How Not to Fall Into Cryptocurrency Pyramid Scheme
In the last article, we analyzed the main objections of people against cryptocurrencies. Among other things, we talked about people's concern about being involved in a pyramid scheme and the possible collapse of the cryptocurrency. And this is really possible if you give in to the desire to get rich quick and neglect the criteria that we outlined in the first article on the topic of cryptocurrencies. And today we will analyze a couple of examples of cryptocurrencies that do not meet our criteria, and see what happens if our criteria are neglected. That is, today we will solemnly send two cryptocurrencies to the trash can, namely Terra and its LUNA coins, the dramatic collapse of which we could observe in recent days, and Tron, which recently took a similar course and risks repeating the fate of Terra.
So, let's see how these cryptocurrencies meet our criteria.
Our first criterion is a limited number of coins.
The main purpose of the Terra cryptocurrency is to serve as the basis for algorithmic stablecoins, that is, cryptocurrency tokens pegged to some fiat currencies, for example, to the dollar, using a certain algorithm. To ensure this peg, the Terra protocol provides for the mutual exchange of Luna coins for a stablecoin and vice versa at the current market rate of Luna to the fiat currency to which the stablecoin should be pegged. To exchange a stablecoin for Luna, the protocol provides for the issuance of new Luna coins to replace the stablecoin in such an amount as is required at the current rate. And that means two things. Firstly, that the number of issued Luna coins does not have any specific limit. And secondly, and this is much worse, the number of issued coins is completely unpredictable, because the exchange rate of Luna coins against fiat currencies is also unpredictable. And this means that the coin can break into hyperinflation. Which is what happened. Dramatic, and for some even tragic consequences of the Luna hyperinflation, we could observe in recent days. Thus, Terra (Luna) catastrophically fails our first criterion.
Tron also fails our first criterion because the protocol provides for inflation of a few percent per year. But this is not a catastrophic violation of our criterion, because, firstly, inflation is limited and predictable, given by the protocol. Secondly, it can be offset by staking coins, that is, by rewards received for participating in the election of validators who conduct transactions. But what is a catastrophic violation is a protocol modification planned for October-November of this year, which introduces the same possibility of issuing coins to provide stablecoin pegging in the same way as it was in Terra.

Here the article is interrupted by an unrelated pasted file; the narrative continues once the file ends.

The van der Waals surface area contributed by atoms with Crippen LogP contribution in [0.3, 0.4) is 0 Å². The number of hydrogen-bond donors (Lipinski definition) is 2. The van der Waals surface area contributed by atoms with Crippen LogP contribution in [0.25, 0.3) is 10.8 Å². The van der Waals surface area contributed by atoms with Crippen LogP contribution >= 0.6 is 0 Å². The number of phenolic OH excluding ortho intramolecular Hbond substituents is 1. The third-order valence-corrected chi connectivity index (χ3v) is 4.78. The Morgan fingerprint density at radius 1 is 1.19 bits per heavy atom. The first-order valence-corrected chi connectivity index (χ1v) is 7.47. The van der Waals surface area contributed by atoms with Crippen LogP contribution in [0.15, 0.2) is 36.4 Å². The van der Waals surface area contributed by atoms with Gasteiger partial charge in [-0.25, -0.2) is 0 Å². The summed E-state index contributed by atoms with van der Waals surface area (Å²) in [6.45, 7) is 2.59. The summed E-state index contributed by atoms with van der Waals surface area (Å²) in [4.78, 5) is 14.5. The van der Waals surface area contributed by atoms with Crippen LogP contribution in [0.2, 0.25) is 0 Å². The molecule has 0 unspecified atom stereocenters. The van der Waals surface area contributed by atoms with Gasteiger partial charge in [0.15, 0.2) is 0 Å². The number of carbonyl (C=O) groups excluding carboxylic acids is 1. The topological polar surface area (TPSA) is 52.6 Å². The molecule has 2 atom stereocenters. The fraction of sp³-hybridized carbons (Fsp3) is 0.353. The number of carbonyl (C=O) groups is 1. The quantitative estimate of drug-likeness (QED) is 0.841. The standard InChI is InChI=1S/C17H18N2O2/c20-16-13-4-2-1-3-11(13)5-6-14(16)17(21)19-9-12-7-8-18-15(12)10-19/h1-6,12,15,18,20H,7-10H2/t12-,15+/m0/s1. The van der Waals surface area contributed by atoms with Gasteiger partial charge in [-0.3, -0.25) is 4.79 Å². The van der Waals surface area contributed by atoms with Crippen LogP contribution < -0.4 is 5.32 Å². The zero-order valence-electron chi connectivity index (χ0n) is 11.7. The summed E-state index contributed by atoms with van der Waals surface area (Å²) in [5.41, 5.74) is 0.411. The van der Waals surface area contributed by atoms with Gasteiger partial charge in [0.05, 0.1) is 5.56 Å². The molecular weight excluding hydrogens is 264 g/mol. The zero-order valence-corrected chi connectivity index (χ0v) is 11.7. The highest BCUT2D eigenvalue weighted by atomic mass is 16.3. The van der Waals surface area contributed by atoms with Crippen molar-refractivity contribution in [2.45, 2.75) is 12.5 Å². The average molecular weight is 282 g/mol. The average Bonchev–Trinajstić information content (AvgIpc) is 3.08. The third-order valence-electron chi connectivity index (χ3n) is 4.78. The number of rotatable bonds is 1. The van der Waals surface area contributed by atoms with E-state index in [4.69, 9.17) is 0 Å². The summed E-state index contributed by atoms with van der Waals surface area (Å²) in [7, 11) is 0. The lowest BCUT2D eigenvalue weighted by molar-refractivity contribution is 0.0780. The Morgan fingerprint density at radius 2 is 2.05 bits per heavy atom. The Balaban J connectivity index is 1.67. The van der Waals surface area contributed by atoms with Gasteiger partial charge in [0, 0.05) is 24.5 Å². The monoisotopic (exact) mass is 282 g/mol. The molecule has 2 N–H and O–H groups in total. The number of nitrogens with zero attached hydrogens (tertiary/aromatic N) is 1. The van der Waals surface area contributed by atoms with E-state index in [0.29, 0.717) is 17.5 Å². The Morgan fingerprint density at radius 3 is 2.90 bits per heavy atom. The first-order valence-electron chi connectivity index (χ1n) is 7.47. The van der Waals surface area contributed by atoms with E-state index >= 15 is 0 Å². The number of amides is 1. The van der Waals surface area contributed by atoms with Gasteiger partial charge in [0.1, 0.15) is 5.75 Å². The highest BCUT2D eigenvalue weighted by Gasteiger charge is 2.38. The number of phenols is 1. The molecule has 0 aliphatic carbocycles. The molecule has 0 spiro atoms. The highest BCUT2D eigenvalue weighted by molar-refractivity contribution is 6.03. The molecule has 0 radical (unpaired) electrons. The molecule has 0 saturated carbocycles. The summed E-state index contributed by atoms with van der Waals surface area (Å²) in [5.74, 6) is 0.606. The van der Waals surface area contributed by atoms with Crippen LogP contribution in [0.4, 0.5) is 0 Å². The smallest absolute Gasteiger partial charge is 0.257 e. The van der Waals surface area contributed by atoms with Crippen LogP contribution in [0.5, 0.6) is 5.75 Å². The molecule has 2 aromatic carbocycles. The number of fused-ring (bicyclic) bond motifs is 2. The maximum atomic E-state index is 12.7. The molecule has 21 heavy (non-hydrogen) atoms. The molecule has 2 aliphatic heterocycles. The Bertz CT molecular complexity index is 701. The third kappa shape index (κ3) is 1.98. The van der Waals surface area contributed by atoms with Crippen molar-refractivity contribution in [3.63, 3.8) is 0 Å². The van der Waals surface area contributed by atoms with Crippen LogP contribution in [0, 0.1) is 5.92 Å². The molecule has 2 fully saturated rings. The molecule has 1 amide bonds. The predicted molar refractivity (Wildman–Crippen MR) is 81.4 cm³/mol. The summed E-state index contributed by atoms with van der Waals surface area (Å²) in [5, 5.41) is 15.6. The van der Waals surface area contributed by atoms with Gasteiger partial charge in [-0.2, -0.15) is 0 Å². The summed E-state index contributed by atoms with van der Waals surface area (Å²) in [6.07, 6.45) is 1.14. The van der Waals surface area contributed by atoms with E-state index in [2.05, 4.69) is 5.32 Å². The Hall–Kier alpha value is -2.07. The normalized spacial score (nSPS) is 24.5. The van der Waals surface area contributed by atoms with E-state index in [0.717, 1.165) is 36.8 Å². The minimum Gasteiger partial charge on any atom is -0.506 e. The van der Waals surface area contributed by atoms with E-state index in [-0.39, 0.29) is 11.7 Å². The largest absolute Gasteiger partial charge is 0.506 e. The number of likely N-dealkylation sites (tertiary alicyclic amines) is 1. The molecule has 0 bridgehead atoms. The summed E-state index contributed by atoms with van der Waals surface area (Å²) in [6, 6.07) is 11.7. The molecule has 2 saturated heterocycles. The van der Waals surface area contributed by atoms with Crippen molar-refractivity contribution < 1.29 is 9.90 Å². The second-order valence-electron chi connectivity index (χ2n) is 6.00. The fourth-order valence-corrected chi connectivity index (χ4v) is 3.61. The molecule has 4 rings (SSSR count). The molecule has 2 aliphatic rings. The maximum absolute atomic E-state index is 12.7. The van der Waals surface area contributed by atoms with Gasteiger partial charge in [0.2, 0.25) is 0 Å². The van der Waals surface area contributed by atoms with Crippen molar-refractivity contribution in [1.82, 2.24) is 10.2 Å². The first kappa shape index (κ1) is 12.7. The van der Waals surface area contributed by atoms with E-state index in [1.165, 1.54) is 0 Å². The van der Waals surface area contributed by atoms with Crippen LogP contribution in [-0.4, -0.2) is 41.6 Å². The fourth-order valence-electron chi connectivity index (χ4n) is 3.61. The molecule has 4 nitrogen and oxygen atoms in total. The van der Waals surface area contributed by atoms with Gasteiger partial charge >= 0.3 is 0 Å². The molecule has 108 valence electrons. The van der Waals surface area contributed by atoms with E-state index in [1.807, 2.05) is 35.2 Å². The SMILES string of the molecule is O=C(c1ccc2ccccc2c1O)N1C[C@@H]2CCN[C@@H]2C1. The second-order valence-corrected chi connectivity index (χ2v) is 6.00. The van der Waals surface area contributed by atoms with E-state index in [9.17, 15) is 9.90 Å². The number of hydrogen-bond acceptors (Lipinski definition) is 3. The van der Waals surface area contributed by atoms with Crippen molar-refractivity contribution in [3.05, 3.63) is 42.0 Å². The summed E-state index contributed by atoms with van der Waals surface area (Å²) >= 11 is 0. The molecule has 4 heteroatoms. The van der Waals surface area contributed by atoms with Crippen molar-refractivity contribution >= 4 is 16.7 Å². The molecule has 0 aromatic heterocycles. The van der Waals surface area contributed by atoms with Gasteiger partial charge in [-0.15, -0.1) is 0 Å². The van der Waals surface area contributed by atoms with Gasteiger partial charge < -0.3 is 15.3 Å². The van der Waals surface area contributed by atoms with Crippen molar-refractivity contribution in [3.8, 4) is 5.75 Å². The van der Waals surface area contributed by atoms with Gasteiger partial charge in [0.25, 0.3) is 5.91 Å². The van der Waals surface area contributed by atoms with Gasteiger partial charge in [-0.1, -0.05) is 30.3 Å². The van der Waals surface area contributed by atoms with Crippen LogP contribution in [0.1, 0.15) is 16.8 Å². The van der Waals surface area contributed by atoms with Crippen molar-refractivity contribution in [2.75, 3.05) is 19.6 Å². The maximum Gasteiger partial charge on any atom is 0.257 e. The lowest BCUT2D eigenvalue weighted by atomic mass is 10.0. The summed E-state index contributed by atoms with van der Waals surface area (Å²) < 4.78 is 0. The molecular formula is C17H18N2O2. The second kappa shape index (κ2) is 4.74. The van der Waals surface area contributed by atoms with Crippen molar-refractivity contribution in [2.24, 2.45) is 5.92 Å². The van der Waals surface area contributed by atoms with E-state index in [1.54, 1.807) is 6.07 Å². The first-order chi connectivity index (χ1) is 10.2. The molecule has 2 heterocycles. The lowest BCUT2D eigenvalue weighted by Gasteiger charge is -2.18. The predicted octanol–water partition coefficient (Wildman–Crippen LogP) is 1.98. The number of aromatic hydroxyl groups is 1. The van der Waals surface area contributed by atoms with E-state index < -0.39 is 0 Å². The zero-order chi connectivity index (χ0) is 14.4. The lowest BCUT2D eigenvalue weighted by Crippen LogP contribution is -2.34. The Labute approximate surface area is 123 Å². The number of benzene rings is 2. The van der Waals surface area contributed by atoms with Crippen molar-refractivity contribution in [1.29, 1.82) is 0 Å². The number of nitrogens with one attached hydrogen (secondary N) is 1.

White paper on the USDD stablecoin and expected changes to the Tron protocol to ensure it is pegged to the dollar: https://usdd.io/USDD-en.pdf
The second criterion is a relatively even distribution of coins among users.
Both of the cryptocurrencies we are considering do not meet this criterion at all, because for both Terra and Tron, most of the coins, more than 50 percent, were distributed among developers and a narrow circle of investors. Luna's hyperinflation quickly made this distribution much more even (at least some benefit from such hyperinflation). But it’s too late. And Tron’s distribution remains just as skewed. Also, no one is trying to hide it.
About Tron, including the distribution of coins: https://research.binance.com/en/projects/tron
Our third criterion is a high degree of decentralization.
Neither of our cryptocurrencies meet this criterion at all. The protocol itself provides for the operation of only a limited number of validators, and the rest of the users can only vote for certain validators. But we already know what such elections turn into over time. Of course, elections on the blockchain are completely transparent, and results of the elections are executed instantly and automatically, and the elections take place not once every few years, but every few hours. However, there are other ways to manipulate voters outside the blockchain, in real life. And as a result, who owns the propaganda, he wins. In addition, the extremely uneven distribution of coins, and hence the voting power, in favor of developers and investors, leads to catastrophic centralization, but behind the screen of democracy on the blockchain.